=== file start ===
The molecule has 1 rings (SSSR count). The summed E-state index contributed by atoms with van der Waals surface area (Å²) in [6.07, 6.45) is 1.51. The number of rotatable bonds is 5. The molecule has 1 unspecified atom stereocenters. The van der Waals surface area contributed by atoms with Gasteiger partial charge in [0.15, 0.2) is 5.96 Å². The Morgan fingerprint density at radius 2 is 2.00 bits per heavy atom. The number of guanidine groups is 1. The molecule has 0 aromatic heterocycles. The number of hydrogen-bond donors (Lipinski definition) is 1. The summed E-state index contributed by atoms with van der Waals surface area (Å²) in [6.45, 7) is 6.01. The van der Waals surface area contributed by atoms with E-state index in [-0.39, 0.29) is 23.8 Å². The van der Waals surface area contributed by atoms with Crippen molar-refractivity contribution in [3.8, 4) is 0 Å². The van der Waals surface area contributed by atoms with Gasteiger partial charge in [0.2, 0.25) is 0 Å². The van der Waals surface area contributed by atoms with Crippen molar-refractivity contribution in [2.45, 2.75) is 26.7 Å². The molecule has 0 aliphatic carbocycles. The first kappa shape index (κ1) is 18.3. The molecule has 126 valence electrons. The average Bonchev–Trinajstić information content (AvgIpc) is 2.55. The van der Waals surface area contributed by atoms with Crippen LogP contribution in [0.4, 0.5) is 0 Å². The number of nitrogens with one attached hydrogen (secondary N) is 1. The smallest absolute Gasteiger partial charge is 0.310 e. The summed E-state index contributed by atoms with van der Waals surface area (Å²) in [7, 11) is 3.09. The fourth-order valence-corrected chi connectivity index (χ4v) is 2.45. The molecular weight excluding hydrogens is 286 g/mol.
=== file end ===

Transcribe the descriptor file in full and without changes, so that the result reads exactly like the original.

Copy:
The molecule has 1 rings (SSSR count). The summed E-state index contributed by atoms with van der Waals surface area (Å²) in [6.07, 6.45) is 1.51. The number of rotatable bonds is 5. The molecule has 1 unspecified atom stereocenters. The van der Waals surface area contributed by atoms with Gasteiger partial charge in [0.15, 0.2) is 5.96 Å². The Morgan fingerprint density at radius 2 is 2.00 bits per heavy atom. The number of guanidine groups is 1. The molecule has 0 aromatic heterocycles. The number of hydrogen-bond donors (Lipinski definition) is 1. The summed E-state index contributed by atoms with van der Waals surface area (Å²) in [6.45, 7) is 6.01. The van der Waals surface area contributed by atoms with E-state index in [-0.39, 0.29) is 23.8 Å². The van der Waals surface area contributed by atoms with Crippen molar-refractivity contribution in [3.8, 4) is 0 Å². The van der Waals surface area contributed by atoms with Gasteiger partial charge in [0.2, 0.25) is 0 Å². The van der Waals surface area contributed by atoms with Crippen molar-refractivity contribution in [2.45, 2.75) is 26.7 Å². The molecule has 0 aliphatic carbocycles. The first kappa shape index (κ1) is 18.3. The molecule has 126 valence electrons. The average Bonchev–Trinajstić information content (AvgIpc) is 2.55. The van der Waals surface area contributed by atoms with Crippen LogP contribution in [0.4, 0.5) is 0 Å². The number of nitrogens with one attached hydrogen (secondary N) is 1. The smallest absolute Gasteiger partial charge is 0.310 e. The summed E-state index contributed by atoms with van der Waals surface area (Å²) in [7, 11) is 3.09. The fourth-order valence-corrected chi connectivity index (χ4v) is 2.45. The molecular weight excluding hydrogens is 286 g/mol.